Friday, January 12, 2007

I Won! I Won!

Friday as I was about to set out for the Remington Art Museum to retrieve my two photos from the now-finished "Amateurs Only!" show, an email arrived from Upper Canada Village:

I am writing to congratulate you because the photograph you submitted for Upper Canada Village's Photo Contest of the sunflowers reaching up in front of Christ Church has won second prize in our "Other" category.

A a result, you have won a Family Single-Day Pass to
Upper Canada Village, that can be used on the day of your choice in the upcoming 2007 season (May 20 to October 7, 2007).

Last summer I wanted to spend an entire day there alone with my camera (in addition to the three or four family visits), but because of the beaver fever episode, it just didn't happen, and so eventually I just submitted the picture of the sunflowers and the church I had taken during the summer and forgot all about it.

It's wonderful to be a winner, but I honestly think that some of the "Honorable Mention" photos are better than mine (they probably weren't entered in the "Other" category, however). But gee, gosh... thanks! I am thrilled by this honor. Check out the other winning photos, and if you are ever in eastern Ontario, definitely plan to spend a day in the 1860s in Upper Canada Village.

Tuesday, January 09, 2007


We have been over-run lately. Something had to be done.

Hey, cool!
This recipe
is easy!
And with
all these
I can
feed a
Okay everybody,
dinner in
twenty minutes...
So glad you
came by!
set the
Isn't it amazing how when you have a pot-luck supper, no two people ever bring the same dish?

Monday, January 08, 2007


A woman puts out a sign that says, “Handy-man wanted,” and a fellow knocks on her door to apply. As there are no other applicants and this guy seems ready and willing, she hires him.

“I’ll have you start painting the garage,” she states.

“Can’t do that,” he replies, “I’m allergic to paint.”

“Oh dear,” she says, “Well then, maybe you could clean out my gutters. The ladder is in the garage.”

“Gee, I’d like to, but I’m afraid of heights.”

Getting a bit aggravated, she suggests a third task: “All right, then suppose you change the storm windows for me.”

“Uh... well... I’d rather not because I might run the risk of getting cut by come glass.”

Flabbergasted by her new employee’s unwillingness to do any of the waiting work, she says angrily, “You don’t paint, you don’t climb ladders, and you are afraid to change a storm window – just what kind of a handy-man are you, anyway?!?”

“Well, I just live around the corner...”
* * * * * * * * * *
Raymond is a handy man (he lives just over the hill from me) and he's a handy-man: he can use what most people would judge to be junk to fix or build just about anything.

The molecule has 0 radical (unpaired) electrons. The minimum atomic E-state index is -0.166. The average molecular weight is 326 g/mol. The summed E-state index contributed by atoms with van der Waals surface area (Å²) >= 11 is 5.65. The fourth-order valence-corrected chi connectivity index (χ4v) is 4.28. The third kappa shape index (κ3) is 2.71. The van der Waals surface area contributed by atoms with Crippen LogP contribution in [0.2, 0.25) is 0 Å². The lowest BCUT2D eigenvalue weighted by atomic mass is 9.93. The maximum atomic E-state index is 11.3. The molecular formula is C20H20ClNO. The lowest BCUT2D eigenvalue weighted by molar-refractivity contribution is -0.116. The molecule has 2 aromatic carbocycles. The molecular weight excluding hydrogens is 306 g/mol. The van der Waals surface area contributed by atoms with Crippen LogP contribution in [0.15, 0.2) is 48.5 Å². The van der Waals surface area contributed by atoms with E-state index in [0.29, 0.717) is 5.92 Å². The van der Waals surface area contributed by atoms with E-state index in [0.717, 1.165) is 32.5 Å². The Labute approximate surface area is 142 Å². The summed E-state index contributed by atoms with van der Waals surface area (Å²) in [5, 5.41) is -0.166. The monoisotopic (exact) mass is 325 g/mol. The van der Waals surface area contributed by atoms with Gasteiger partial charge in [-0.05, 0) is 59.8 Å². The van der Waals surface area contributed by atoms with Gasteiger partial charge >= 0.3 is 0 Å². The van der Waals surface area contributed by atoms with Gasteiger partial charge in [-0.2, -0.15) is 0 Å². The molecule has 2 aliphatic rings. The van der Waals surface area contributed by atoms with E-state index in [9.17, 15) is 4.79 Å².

A visit to Raymond’s garage is a guaranteed spirit lifter. In his “If Grandpa Ain’t Happy, Life is Hard” t-shirt, he’ll tell you he spent ten years working in the woods one summer, he might walk past you with his arms spread about three feet apart in front of him saying, “Outta my way, boys, I’m measurin’ a door.” You ask him what he’s up to and he’ll reply, “Oh, about six feet.” “Raymond, have you lived here all your life?” “No, not yet.” You seldom visit Raymond and find him alone: pals, grown children and grandchildren swarm the place, and although he often has the demeanor of a bear hollering threats and warnings, nobody takes his bluster seriously. The place is a circus.

Raymond’s current building projects include early 1900s engines, cannons (large and miniature), Quaker Oats box wireless radios, home-made wine, a miniature sawmill, and horseless carriages. As you look at these pictures, keep in mind that this man's "formal" education ended as soon as he turned 16 (and that was before reaching high school). He pretends to be able to read. Everything you see pictured was restored or built from scratch (junk, scrap metal, old lawnmowers etc.). It would just about kill Raymond to buy anything he can make himself. All of his creations work; in fact they purr - except for the cannons...

This is one of more than two dozen restored engines, most of which were hauled from rusty graves in somebody's woods where they had been thrown when the washing machines (or whatever else they powered) gave up the ghost. Missing or broken parts are replaced by replicas Raymond makes.

The master adjusts his miniature sawmill prior to firing up the engine.

Cutting a "board" (1" = 1' scale, so this is a ten-foot log being cut into 1 x 10 x 10 boards). Note the augur in the lower left-hand corner of the photo (made from an old drill bit). It conveys sawdust.

A horseless carriage built from junk-pile metal and an old lawnmower. It can carry you along at about 17 mph.

One of about eight wireless working AM radios Raymond has built from oatmeal boxes and copper wire. The white knob is the tuner.

There's only one project going on over at Raymond's that I'd be inclined to discourage:

Don't let the label fool you: the Napa Valley product that once inhabited this bottle bears no resemblance to the Welch's based home-brew that Raymond is about to fill it with... His wine is, well, awful.
Okay, so he's not a vintner, but Raymond is definitely the handiest man in my end of the North Country. You're looking at the work of a genius.